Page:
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    Background Dogs in the United States are hosts to a diverse range of ticks and tick-borne pathogens, including A. phagocytophilum, an important emerging canine and human pathogen. Previously, a Companion Animal Parasite Council (CAPC)-sponsored workshop proposed factors purported to be associated with the infection risk for tick-transmitted pathogens in dogs in the United States, including climate conditions, socioeconomic characteristics, local topography, and vector distribution. Methods Approximately four million test results from routine veterinary diagnostic tests from 2011–2013, which were collected on a county level across the contiguous United States, are statistically analyzed with the proposed factors via logistic regression and generalized estimating equations. Spatial prevalence maps of baseline Anaplasma spp. prevalence are constructed from Kriging and head-banging smoothing methods. Results All of the examined factors, with the exception of surface water coverage, were significantly associated with Anaplasma spp. prevalence. Overall, Anaplasma spp. prevalence increases with increasing precipitation and forestation coverage and decreases with increasing temperature, population density, relative humidity, and elevation. Interestingly, socioeconomic status and deer/vehicle collisions were positively and negatively correlated with canine Anaplasma seroprevalence, respectively. A spatial map of the canine Anaplasma hazard is an auxiliary product of the analysis. Anaplasma spp. prevalence is highest in New England and the Upper Midwest. Conclusions The results from the two posited statistical models (one that contains an endemic areas assumption and one that does not) are in general agreement, with the major difference being that the endemic areas model estimates a larger prevalence in Western Texas, New Mexico, and Colorado. As A. phagocytophilum is zoonotic, the results of this analysis could also help predict areas of high risk for human exposure to this pathogen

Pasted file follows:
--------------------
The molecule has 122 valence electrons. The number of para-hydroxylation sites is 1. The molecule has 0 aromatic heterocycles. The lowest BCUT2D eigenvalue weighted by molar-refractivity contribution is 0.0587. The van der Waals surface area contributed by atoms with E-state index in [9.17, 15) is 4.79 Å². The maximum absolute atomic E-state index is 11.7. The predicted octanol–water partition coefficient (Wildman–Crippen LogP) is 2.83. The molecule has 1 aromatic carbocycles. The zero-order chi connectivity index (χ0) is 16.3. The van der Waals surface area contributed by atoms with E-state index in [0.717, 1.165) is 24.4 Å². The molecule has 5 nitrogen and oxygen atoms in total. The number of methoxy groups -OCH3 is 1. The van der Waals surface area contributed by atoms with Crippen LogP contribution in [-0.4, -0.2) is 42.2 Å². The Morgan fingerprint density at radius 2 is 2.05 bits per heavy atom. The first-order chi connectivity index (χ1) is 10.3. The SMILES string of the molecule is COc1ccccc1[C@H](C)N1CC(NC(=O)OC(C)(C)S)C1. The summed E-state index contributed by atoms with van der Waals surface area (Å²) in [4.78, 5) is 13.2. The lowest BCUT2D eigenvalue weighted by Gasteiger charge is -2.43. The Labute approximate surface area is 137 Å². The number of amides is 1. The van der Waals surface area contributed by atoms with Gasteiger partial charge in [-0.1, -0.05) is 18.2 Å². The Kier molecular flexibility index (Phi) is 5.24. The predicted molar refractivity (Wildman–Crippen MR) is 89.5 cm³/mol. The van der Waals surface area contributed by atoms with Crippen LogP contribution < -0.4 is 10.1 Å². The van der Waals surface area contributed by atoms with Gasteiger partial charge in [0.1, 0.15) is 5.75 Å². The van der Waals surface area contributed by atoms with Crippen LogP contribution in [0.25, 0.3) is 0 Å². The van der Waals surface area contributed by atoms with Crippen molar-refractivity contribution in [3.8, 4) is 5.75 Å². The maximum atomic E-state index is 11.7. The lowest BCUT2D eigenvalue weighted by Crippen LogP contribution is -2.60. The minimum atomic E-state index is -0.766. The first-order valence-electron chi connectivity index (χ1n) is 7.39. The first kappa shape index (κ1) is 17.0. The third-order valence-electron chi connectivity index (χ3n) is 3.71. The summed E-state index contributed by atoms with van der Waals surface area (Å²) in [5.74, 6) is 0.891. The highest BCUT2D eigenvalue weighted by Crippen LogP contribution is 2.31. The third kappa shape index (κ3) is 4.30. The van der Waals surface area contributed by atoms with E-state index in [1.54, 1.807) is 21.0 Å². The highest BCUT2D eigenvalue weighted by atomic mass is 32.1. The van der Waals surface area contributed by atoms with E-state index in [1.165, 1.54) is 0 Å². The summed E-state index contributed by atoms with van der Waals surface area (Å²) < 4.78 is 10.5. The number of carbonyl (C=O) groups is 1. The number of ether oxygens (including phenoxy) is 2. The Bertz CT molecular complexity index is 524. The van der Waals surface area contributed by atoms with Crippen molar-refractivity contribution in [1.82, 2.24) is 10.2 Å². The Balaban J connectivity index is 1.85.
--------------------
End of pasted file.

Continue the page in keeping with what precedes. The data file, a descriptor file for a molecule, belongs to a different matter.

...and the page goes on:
Search for CP Violation in D Meson Decays to phi pi+

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    We search for CP violation in Cabibbo-suppressed charged D meson decays by measuring the difference between the CP violating asymmetries for the Cabibbo-suppressed decays D+ -> K+K-pi+ and the Cabibbo-favored decays Ds -> K+K-pi+ in the K+K- mass region of the phi resonance. Using 955/fb of data collected with the Belle detector we obtain A_CP(D+ -> phi pi+) = (+0.51 +- 0.28 +- 0.05)%. The measurement improves the sensitivity of previous searches by more than a factor of five. We find no evidence for direct CP violation.Comment: submitted to PR

    Measurements of time-dependent CP asymmetries in BDπ±B \to D^{*\mp} \pi^{\pm} decays using a partial reconstruction technique